9. All credit belongs to Jonathan Turner and Adam Crossingham. I reproduce it here b/c not everybody has access to The Black Seal Magazine #3. Whether you play "Call of Cthulhu" or not (and I recommend you try it), TBS represents some of the best work for BRP gamer and well worth a purchase.

    Source: The Black Seal #3 from Jonathan Turner's excellent article "A Road Less Travelled"


    Characteristics Average

    STR 2D6 10-11

    CON 3D6 10-11

    SIZ 2D3 4

    INT 6 6

    POW 3D6 10-11

    DEX 3D6+6 16-17

    Move 4 HP 7-8

    Avg. Damage Bonus: -1D6

    Weapons: Bite 40% 1D8

    Armor: 1 point of fur

    Skills: Spot Hidden 40%, Climb 75%

    Dodge: 25%

    Habitat: Open land, wooded areas of Africa and the Arabian Peninsula

    Fer-de-Lance (poisonous snake)

    Characteristics Average

    STR 2D6 7

    CON 4D6 14

    SIZ 1D6 3-4

    INT 5 5

    POW 3D6 10-11

    DEX 5D6 17-18

    Move 6 HP 8-9

    Avg. Damage Bonus -1D6

    Weapons: Bite 40% 1D6+1D3+POT 10 venom

    Armor: None

    Skills: Bask in Sun 75%, Dodge 50%, Hide 60%, Sense Body Heat 80%, Sneak 80%

    Habitat: South and Central America , various islands of the Caribbean, often near sugar plantations

    Notes: See rules for Tiny creatures on page 215 of the BRP rules, but in sum subtract 5% from any hand-to-hand or missile attacks aginst the target if the attacker is human sized (5-29). In this case, the chance of a human attacking a SIZ 3 creature is modified by -10%


    Characteristics Average

    STR 5D6+18 35-36

    CON 3D6+8 14-15

    SIZ 5D6+24 41-42

    POW 3D6 10-11

    DEX 3D6 10-11

    Move 8 HP 29

    Avg. Damage Bonus: +4D6

    Weapons: Bite 40% 1D10

    Armor: 6 points of thick skin

    Skills: Smell 60%, Swim 80%

    Habitat: African rivers

    Notes: See rules for Big creatures on page 215 of the BRP rules, but in sum add 5% from any hand-to-hand or missile attacks aginst the target if the target is of SIZ 30 or larger. In this case, the chance of a human attacking a SIZ 41 creature is modified by +5%.


    Characteristics Average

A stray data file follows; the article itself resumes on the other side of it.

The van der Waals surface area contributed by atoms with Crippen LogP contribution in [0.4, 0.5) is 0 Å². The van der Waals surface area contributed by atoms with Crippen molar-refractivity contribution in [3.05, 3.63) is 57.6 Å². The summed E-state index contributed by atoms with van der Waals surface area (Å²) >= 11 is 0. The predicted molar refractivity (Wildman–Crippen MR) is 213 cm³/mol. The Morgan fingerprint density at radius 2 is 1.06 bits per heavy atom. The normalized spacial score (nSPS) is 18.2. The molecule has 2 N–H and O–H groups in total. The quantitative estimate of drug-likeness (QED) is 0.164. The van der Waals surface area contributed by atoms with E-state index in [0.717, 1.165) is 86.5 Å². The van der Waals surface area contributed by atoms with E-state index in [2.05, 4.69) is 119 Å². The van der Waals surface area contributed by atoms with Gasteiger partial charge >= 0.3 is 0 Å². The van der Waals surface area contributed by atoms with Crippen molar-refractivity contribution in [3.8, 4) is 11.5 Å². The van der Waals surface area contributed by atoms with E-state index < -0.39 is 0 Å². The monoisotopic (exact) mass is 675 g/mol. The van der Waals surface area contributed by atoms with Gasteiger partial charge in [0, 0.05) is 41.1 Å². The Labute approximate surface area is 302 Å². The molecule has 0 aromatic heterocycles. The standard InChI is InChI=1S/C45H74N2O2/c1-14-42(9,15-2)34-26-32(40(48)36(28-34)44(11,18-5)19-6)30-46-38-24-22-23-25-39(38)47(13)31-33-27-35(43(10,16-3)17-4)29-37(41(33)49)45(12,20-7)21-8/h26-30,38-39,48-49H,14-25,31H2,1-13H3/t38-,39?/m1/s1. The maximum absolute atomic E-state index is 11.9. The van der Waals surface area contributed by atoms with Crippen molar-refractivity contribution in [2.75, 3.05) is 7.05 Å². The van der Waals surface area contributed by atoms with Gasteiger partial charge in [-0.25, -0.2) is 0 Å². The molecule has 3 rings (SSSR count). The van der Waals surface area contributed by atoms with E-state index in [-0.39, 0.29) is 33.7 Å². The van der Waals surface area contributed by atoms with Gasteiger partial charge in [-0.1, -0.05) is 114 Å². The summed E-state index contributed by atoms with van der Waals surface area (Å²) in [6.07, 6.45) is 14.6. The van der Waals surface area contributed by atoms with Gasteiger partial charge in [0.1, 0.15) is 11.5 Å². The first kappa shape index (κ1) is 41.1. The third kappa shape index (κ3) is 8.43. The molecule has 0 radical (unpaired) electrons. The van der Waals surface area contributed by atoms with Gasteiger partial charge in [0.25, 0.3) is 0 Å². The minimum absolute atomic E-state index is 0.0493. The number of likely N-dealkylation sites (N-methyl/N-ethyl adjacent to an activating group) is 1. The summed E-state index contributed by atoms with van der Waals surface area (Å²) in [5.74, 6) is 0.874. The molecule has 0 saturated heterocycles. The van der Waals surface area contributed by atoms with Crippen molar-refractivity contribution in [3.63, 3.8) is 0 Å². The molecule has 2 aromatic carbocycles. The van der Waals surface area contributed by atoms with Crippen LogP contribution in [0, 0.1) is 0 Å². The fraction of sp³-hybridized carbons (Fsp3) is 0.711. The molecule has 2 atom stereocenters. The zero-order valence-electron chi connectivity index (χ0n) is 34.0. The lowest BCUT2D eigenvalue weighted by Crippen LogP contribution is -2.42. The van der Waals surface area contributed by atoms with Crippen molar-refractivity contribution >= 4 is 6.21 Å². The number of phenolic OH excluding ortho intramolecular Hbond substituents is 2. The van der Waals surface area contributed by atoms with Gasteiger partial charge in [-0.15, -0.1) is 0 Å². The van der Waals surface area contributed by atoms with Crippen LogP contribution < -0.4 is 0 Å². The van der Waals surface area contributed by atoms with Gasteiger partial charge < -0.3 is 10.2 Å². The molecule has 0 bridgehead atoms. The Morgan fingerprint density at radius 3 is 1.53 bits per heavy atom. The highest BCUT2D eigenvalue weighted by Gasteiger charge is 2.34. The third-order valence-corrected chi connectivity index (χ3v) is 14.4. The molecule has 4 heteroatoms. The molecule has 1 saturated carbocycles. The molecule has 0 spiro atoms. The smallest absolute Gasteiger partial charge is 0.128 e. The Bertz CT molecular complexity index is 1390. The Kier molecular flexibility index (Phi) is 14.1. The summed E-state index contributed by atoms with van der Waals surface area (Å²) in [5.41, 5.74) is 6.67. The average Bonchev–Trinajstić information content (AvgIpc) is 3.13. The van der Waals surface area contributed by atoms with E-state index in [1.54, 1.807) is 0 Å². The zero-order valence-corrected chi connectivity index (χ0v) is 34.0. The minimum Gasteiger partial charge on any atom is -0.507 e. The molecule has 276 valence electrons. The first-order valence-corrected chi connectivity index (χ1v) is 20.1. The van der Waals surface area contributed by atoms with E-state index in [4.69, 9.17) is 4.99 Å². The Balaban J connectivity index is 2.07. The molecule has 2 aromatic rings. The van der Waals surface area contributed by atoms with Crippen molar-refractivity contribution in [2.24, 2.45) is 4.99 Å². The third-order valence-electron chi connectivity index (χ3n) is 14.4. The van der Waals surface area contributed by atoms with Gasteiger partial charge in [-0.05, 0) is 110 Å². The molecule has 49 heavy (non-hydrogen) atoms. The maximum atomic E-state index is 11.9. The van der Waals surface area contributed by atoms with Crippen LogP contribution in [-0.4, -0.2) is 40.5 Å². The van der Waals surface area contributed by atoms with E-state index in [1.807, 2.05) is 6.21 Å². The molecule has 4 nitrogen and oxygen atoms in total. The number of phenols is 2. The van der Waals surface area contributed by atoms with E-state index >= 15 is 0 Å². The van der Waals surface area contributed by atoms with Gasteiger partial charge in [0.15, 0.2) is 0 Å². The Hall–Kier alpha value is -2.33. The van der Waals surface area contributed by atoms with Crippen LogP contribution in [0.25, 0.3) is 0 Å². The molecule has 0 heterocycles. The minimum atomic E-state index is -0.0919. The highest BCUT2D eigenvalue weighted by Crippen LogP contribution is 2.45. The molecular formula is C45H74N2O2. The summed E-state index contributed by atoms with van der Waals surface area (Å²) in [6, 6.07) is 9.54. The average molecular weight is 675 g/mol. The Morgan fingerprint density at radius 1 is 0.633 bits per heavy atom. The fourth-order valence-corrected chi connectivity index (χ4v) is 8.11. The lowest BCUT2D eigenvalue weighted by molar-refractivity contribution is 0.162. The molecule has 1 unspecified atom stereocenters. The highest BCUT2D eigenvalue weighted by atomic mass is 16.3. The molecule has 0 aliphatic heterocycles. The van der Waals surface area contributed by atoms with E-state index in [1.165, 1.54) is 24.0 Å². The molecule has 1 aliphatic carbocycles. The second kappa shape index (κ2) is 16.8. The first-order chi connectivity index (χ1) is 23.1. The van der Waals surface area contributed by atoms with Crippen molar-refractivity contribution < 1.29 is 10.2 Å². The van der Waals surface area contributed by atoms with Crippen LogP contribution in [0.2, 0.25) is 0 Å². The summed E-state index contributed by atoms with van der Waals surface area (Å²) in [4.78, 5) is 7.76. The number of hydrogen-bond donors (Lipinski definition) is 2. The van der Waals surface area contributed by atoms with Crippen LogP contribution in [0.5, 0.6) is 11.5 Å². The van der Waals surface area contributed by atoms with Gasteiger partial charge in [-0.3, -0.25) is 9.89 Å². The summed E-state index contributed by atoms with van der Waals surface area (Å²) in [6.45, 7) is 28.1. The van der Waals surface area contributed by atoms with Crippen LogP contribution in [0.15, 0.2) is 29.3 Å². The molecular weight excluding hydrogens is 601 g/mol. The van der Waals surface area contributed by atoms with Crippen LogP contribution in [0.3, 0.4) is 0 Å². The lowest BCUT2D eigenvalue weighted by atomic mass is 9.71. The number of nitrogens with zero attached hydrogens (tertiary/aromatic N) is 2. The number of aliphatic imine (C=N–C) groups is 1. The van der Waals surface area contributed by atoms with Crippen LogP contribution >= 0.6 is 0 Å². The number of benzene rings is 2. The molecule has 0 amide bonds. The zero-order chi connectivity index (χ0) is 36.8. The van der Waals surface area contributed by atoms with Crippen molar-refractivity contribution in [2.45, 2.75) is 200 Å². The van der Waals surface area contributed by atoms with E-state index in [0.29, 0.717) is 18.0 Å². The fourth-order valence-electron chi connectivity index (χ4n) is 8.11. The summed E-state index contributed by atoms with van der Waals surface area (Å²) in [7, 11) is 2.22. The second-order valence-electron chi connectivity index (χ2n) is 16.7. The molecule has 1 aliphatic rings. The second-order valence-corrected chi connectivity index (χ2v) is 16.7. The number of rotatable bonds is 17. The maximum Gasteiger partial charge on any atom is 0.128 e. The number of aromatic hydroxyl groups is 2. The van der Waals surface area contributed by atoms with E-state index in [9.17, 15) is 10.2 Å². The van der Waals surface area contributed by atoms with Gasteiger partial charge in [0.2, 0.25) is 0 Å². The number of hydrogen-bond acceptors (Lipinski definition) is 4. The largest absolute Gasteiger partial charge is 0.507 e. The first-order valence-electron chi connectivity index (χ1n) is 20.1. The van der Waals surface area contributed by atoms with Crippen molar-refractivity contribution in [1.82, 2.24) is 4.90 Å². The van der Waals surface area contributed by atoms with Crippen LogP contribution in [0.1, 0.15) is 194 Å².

STR 1D2 1-2

    CON 2D6 7

    SIZ 1 1

    INT 2 2

    POW 3D6 10-11

    DEX 4D6 14

    Move 10 HP 4

    Avg. Damage Bonus: -1D6

    Weapons: Sting 50% 1D4 + POT 9 venom

    Claws: 50% 1D3

    Armor: None

    Skills: Bask in Sun 75%, Dodge 50%, Hide 60%, Sneak 80%

    Habitat: Warm and dry temperate and tropical regions

    Notes: See rules for Tiny creatures on page 215 of the BRP rules, but in sum subtract 5% from any hand-to-hand or missile attacks aginst the target if the attacker is human sized (5-29). In this case, the chance of a human attacking a SIZ 1 creature is modified by -20%


    Characteristics Average

    STR 1D2 1

    CON 2D6 7

    SIZ 1 1

    INT 2 2

    POW 3D6 10-11

    DEX 5D6 17-18

    Move 10 HP 4

    Avg. Damage Bonus: -1D6

    Weapons: Sting 50% 1D4 + POT 5 venom

    Armor: None

    Skills: Weave 60%, Jump 75%, Hide 60%, Climb 80%, Sneak 90%

    Habitat: Warm and dry temperate and tropical regions

    Notes: See rules for Tiny creatures on page 215 of the BRP rules, but in sum subtract 5% from any hand-to-hand or missile attacks aginst the target if the attacker is human sized (5-29). In this case, the chance of a human attacking a SIZ 1 creature is modified by -20%

  10. First off, thank you for going to the effort of posting these stats. I just wanted to add my two cents b/c the cheetah is something I find to be a rather exceptional creature and thought it would be helpful to share this info with others here.

    Cheetahs don’t drink water,; getting their moisture from the bodies of their prey

    The second part is true, but they will take water if offered.

    Notes: A cheetah attacks by slamming into prey and bowling it over, followed by a bite to the throat 3 SR later.

    Actually, they are very light animals but they attack like other large cats though their prey tends to be smaller as you stated. You mentioned the trip attack earlier, but don't revisit it in your Notes. To sum it up, they run prey down, trip it (suggest Grapple equivalent to bite attack %) with an extended paw, then biting the downed animal on the underside of the throat to suffocate or sometimes bleed it out. See http://www.youtube.com/watch?v=TWDfNOOBWCY, time frame 1:05.

    Also, I don't think the Paw attack you suggest is correct. Their claws are not used like other big cats. They lack the sheaths that other big cats have and they are typically duller from running. As a result, while they can climb trees (see here and remember that Wikipedia is only as good as its last edit). They are terrible climbers (certainly not 75%) compared to many big cats. As a suggestion, I'd ratchet the Climb down to something equivalent to what you'd guess for an equivalent sized, agile dog. Maybe 25% and only for relatively Easy to climb trees, but probably not too far off the ground.